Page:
Don’t let Teddy raise student loan rates…

There’s a fight brewing in the Senate over student loans. The Democrats want to socialize the student loan system. The President has caved a little on this. But the House and Senate GOP are fighting back. Here are some facts:

Jess Mahone at GOP Progress said:

“There are two federal student loans programs (hey, it’s the federal government…) The first program, the Federal Family Education Loan Program (FFELP), is a public-private partnership between the federal government and various lending institutions. The FFELP was established under President Lyndon Johnson’s Great Society initiative.  Despite those origins, however, the FFELP has been a cost effective way for the federal government to help over 50 million students finance their college educations. The FFELP currently finances college loans for eighty percent of American college student. 

“The other program–the Federal Direct Loan Program (FDLP)–is run entirely by the government and was established in 1993 under President Bill Clinton. Loans to students under the FDLP come directly out of the treasury and interest payments go directly back in. The idea behind establishing the FDLP was to “cut out the middle man” and save the taxpayers some money. However, in this regard, the FDLP has been a disaster, as Herb London recently observed in

“So why does all this matter now? Well, because it’s nearing decision time in Congress. President Bush has proposed $19 billion in cuts to his 2008 education budget. And there is a movement afoot among Democrats in Washington to use those cuts to gut the FFELP. That is to say Democrats in Washington want to commence the dismantling of the student loan program which, of the two, is more efficient, services the most students, and is lightest on the taxpayers.”


From the Washington Post:

“That will not be easy. Shortly after Democrats won control of Congress last year, the Senate’s leading Democratic lawmaker on education issues, Sen. Edward M. Kennedy (D-Mass.), lambasted Sallie Mae and its industry for profiting excessively and at the expense of low-cost education. ‘The student loan program works brilliantly for the banks, but not for the students,’ he said. ‘We ought to take the money-changers out of the temple in terms of student loans.’ …

“The student lending industry became a tempting target for cutbacks for philosophical and political reasons. Democrats tend to prefer government solutions — and eschew for-profit answers — to societal concerns. Moreover, Sallie Mae and others in the industry had showered mostly Republican lawmakers with campaign contributions, increasing the partisan antipathy.”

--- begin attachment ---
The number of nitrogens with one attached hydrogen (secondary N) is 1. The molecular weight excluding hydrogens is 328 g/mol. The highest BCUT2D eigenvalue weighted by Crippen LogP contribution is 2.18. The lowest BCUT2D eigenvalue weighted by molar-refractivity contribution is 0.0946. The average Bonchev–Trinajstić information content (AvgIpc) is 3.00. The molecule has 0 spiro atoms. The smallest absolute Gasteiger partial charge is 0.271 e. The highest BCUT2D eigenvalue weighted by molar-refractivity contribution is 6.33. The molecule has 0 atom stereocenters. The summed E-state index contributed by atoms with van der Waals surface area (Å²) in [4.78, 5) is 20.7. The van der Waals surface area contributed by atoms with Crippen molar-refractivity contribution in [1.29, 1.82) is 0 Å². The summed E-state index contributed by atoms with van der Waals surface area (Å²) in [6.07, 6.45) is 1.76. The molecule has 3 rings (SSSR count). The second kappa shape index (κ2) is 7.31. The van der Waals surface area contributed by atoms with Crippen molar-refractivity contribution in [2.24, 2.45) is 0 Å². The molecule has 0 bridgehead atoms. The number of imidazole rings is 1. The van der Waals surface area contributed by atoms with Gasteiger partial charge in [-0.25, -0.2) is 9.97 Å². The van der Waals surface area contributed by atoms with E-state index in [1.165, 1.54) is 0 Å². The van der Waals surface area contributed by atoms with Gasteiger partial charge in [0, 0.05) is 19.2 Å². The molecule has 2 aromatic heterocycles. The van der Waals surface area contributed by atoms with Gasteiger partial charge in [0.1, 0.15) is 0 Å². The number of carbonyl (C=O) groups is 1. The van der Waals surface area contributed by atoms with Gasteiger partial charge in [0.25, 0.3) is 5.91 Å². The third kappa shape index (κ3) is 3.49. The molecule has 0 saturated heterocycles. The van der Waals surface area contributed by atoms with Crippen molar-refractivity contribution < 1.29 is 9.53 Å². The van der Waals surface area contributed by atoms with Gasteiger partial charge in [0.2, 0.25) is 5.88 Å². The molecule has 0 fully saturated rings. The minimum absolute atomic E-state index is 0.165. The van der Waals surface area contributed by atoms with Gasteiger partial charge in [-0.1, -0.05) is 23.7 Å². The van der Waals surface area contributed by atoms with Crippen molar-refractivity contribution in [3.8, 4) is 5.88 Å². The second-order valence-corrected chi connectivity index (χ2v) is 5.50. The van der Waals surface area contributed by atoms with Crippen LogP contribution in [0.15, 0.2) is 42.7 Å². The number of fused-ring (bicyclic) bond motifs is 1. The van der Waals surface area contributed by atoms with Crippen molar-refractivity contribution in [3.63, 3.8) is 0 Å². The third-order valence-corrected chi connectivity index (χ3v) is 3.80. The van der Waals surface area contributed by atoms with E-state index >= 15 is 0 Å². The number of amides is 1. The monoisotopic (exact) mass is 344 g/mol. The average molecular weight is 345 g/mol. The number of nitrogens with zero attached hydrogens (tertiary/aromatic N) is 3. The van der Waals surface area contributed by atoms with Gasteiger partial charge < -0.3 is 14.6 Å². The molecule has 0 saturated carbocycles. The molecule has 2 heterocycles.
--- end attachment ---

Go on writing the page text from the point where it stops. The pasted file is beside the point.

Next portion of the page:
From Herb London at Townhall:

“Congressional concern about the FDLP inefficiency led to a General Accounting Office (GAO) investigation which noted that since FDLP borrowers were allowed to defer payment of their loans until out of school, a negative cash flow would result until more borrowers begin repayment. However, the GAO could not determine when or whether positive cash flow would occur. 

“Fifteen years after this study, FDLP is still losing money. It has actually paid more in interest to the Treasury than the amount of interest it has received from borrowers. By contrast, the opposite has occurred with FFELP where the rates of borrowers and payments to the lenders are connected by statute and market rates. There is little question where and under what circumstances the taxpayers’ investment is protected.”

And Paul Maloney in the Providence Journal:

“As an educator, I share Washington’s renewed passion for making college more affordable and accessible for everyone. However, this issue is more complex than simply shifting resources from private-sector lenders to what could evolve as a government monopoly on student-loan providers.

“One must conclude that private-sector competition leads to greater efficiency, better service and more creative solutions than a strictly government-run entity.”


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